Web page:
Peri-operative pain control

R. A. Bellmont. DPodM, MChS. Brandon. Manitoba. Canada.
Pain is an un-avoidable bi-product of any surgical procedure, whether it is a simple Partial Nail Avulsion or complicated Medial Column Fusion. Whatever Podiatric Surgeons do in order to help their patient, at sometime, pain will be experienced by our patient. We can’t simply ‘slap them on the face and tell them it’s all over’(1), as far as Podiatric patients are concerned, the surgery is just the beginning. There will be post-operative pain.
For the Podiatrist the majority of the work comes prior to the surgery. The patient history is taken, radiology is undertaken and evaluated, the patient is counselled into what to expect, and their expectations following the surgery taken into account, the pre-op screening is done and finally the surgery is performed.
One of the issues arising out of Podiatric Surgery is the question of effective pain control post operatively, this being highlighted by Bewick (2). J.E.Utting states ‘that it is usually easier to stop severe pain from occurring that it is to get rid of it once it has appeared (3). Depending on the training, qualification and local policies Podiatrists can have limited access to Analgesics. This may limit the use of potent analgesics. However some family doctors are willing to help with Analgesia. Pain can be reduced in the post-operative patient by following a few simple post surgical rules. These include; reducing movement, this will prevent the operative sites moving, reducing swelling. This can be achieved by resting. Resting achieves two goals the reduction of movement and reducing the risk of bleeding and as a result reducing the risk of infection. An adjunct to resting can be splinting or casting. There may be times when a patient who is perceived as unlikely to follow advice, a splint or cast may be in the best interests of the patient, forcing them to rest the operative site. However, attention should be paid the risk of Deep Vein Thrombosis to the stasis of the blood flow, as described by Vichrow (4).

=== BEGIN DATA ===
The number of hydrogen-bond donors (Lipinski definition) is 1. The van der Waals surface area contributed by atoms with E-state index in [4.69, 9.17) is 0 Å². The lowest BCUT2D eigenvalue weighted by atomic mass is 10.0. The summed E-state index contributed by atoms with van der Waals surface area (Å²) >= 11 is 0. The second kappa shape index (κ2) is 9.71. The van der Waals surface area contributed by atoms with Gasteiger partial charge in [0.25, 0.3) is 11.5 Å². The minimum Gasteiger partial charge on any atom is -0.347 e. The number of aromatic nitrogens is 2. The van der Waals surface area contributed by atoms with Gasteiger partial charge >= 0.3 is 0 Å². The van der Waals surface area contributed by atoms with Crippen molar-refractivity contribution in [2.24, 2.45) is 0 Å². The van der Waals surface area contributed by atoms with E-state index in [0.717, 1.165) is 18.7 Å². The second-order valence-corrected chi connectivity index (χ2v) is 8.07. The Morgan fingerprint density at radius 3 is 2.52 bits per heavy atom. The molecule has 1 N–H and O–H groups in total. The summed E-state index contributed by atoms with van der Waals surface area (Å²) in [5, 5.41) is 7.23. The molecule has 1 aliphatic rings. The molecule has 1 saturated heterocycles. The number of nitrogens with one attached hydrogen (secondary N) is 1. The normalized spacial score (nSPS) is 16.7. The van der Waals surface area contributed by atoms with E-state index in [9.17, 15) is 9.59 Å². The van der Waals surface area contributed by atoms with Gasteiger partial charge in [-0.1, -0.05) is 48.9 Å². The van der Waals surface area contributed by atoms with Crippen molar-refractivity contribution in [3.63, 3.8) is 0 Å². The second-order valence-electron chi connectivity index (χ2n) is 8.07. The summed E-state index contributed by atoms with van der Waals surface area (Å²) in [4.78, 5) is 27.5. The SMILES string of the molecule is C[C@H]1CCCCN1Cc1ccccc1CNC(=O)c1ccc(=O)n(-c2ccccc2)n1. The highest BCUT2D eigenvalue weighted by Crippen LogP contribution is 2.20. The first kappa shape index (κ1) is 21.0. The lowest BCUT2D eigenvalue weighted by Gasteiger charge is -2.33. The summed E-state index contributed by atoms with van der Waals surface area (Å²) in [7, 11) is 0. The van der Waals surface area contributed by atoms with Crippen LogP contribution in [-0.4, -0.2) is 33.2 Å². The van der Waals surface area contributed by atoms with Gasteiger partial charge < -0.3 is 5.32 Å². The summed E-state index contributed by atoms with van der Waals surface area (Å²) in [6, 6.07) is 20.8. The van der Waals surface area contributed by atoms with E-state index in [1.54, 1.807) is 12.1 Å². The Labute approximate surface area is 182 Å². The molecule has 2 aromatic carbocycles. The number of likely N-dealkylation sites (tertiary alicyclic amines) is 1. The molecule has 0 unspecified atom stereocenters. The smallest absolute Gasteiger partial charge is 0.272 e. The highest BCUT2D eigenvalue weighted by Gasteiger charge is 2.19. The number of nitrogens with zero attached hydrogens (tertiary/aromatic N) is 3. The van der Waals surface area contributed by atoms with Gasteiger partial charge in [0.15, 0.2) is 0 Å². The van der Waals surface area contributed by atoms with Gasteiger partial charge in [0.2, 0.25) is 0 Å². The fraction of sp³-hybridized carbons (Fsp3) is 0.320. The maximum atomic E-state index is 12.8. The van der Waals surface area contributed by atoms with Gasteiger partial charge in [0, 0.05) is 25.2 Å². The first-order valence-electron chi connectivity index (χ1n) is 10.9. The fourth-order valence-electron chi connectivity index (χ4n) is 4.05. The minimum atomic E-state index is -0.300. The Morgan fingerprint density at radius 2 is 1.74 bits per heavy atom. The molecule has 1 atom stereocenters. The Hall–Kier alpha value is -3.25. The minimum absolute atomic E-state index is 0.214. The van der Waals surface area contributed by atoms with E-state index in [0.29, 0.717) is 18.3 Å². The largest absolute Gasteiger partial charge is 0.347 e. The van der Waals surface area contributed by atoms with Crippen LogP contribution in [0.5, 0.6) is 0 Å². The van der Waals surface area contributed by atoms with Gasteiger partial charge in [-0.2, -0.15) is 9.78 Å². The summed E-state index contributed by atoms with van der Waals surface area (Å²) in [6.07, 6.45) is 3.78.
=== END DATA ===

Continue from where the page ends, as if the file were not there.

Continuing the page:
In the majority of cases pain can be described as anything from slight to severe or intractable. One of our jobs is to reduce our patients predicted pain, however we must remain within the Law and Group Patient Protocols. POST-OPERATIVE POAIN CAN BE INCREASED DUE TO:
Infection- Infection causes tissue swelling, the bodies natural response to infection is to allow
the area to become inflamed due to increased vascular flow bringing white blood cells to the
area to cope with the infection. As the tissues become inflamed pressure is placed on the
nerve receptors.
Gangrene- This is possible the worst type of complication which haunts the Podiatric
Surgeon. There is no reprieve. The patient who has gangrene due to compromised circulation,
e.g. too long tourniquet time, arterial blockage will have severe pain due to oxygen starvation.
This pain is immediate and unremitting.
Trauma- even the most compliant of patients, with regard to post-operative care, can trip
over the cat, or knock the door post. This can cause tissue swelling, burst sutures, move the
osteotomy or even cause a fracture. One trauma not to be ignored is the trauma of the surgery
carried out. The patient should also refrain from excessive activity. The patient should have
the limb elevated and not be moving around unnecessarily.
Complex Regional Pain Syndrome- a rare complication where the patient experiences a
burning pain over or near the site of the surgery, the effected area becomes painful and or
swollen, and the skin becomes very sensitive to the touch.